Updated: Oct 12, 2022
Ruthless leaders have been with us for thousands of years—those who are willing to start wars and kill thousands to satisfy their own greed. Whether that greed is for power, glory, or to fill their own coffers, they all have no empathy for human suffering. Brutality is their tool for getting what they want. Brutality creates fear which leads to compliance.
We have been shocked this month to see the level of brutality and killing of innocents that Vladimir Putin is willing to engage in to get compliance. But the empires of past millennia had the same type of leaders. During the first century Emperor Nero showed such tendencies—he was interested in promoting his own glory and satisfying personal desires—at any cost. The governor of Judaea at the outbreak of the First Jewish Revolt, Gessius Florus, was of similar mind. Although he was not a supreme leader like Putin or Nero at the top of the food chain, he was willing to sacrifice thousands of innocents in pursuit of personal gain.
In spite of their lack of morality, these leaders find they do need to pacify the judgments of others who might object enough to cause them problems. Putin, like most aggressive despots, feels the need to create false flags, or appear to make the other side the villain, so he can start a conflict that will make his own aggression seem justified.
Gessius Florus, as the governor of Judaea, was given wide latitude by Rome to profit from his office, but not so wide that complaints from his subjects reached the emperor. Governors needed to keep the peace, and Roman citizens could appeal to Caesar when they felt they had been wronged. Florus had no respect for Jews but had a great interest in the large amount of gold and silver kept in their Temple vaults. He could not just attack the Temple without provocation lest that start a rebellion that cost Roman lives as well. So, his approach was to goad the Jews in to attacking first. He would create a small provocation that induced a physical backlash and then he could escalate.
The foundations of Herod’s Palace in Jerusalem, destroyed by the Romans.
In the year 66 in Caesarea there was dispute between the Greeks and Jews. The Greeks were given superior rights to the Jews, and the former began interfering with the Synagogue practices there. Florus demanded a large bribe from the local rabbis to settle the issue, but then kept the gold without settling it. This started an uproar in Jerusalem, and Florus went there with soldiers to calm the crowd. There he demanded the leading protesters be turned over to the Roman authorities, but the Jews humbly apologized and said his request was not feasible. Unsatisfied, Florus unleashed his soldiers upon the city, where they killed over 3,000 civilians. Florus then attempted to storm the Temple and its treasury but was thwarted.
The Syrian governor was called in to settle the dispute, but it only created a pause in the turmoil. Florus had successfully goaded the Jewish rebels into starting a major revolt. King Agrippa was called in to talk some reason into the Jews—arguing that taking on Rome in outright war was suicide. It was to no avail. During a feast that soon followed thousands of rebels launched an assault on Fortress Antonia and killed most of the Roman garrison. The remaining soldiers managed to find refuge in Herod’s palace, but that was laid siege to as well. Those trapped inside were convinced to surrender in exchange for safe passage, but the rebels simply killed them once they had given up their weapons.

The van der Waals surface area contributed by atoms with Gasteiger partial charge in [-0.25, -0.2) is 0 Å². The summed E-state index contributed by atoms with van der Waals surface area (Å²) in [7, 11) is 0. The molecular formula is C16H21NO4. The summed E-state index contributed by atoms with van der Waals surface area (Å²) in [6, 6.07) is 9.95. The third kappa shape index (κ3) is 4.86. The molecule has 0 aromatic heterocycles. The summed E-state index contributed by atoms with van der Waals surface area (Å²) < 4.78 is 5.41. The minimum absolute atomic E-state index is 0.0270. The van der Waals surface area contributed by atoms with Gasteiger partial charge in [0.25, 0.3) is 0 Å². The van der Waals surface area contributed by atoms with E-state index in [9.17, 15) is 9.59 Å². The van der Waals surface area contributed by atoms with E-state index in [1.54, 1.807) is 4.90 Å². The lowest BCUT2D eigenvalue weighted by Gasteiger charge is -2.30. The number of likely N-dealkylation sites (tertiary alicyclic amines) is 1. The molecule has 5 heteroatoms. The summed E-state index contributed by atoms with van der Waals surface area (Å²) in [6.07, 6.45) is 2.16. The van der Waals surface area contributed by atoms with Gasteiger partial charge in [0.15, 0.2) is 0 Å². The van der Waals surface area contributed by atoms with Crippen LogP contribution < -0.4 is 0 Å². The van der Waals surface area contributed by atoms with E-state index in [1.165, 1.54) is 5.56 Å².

Florus had successfully escalated the conflict into open warfare. He knew that once the Jews were defeated, he could abscond with part of the Temple treasure. It mattered not how many others died in the process. An entire legion of Roman soldiers was sent from Antioch to lay siege to Jerusalem to defeat the rebels. But the Romans underestimated the number and determination of the Jews. After the siege failed, the Romans were routed on their way back to Antioch—a most humiliating defeat for Rome. The rebels were jubilant at the first victory, but it was a loss that the Romans could not tolerate. They doubled down and brought in four legions who completely destroyed the Temple and the City.
What started as one man’s lust for treasure, escalated to the point where nearly one million Jews died, most of whom were refugees seeking safety behind Jerusalem’s walls. The tactics used back then are still being used today. Pick a fight, and then bring in the full army. Surround the capital city, and if it is too well defended, then send in projectiles or missiles to terrorize the inhabitants. Don’t let in any food or resources until the inhabitants are starved into submission. From Jerusalem to Ukraine, with countless other places in between, history continues to repeat itself.
Cry For Jerusalem is a series of historical fiction books covering the seven years leading up to the burning of Herod’s Temple and the Siege of Jerusalem in 70 CE.
Author Ward Sanford gives this period of history new depth in Cry For Jerusalem and showcasing the works of eyewitness historian Flavius Josephus in a new way with this fictional yet fact-based dramatization.
In the CFJ blog section Ward covers subjects to do with the vast amount of research that went into the CFJ novel series, including Ancient Jerusalem, the Roman Empire, and Biblical topics and the writings of Josephus.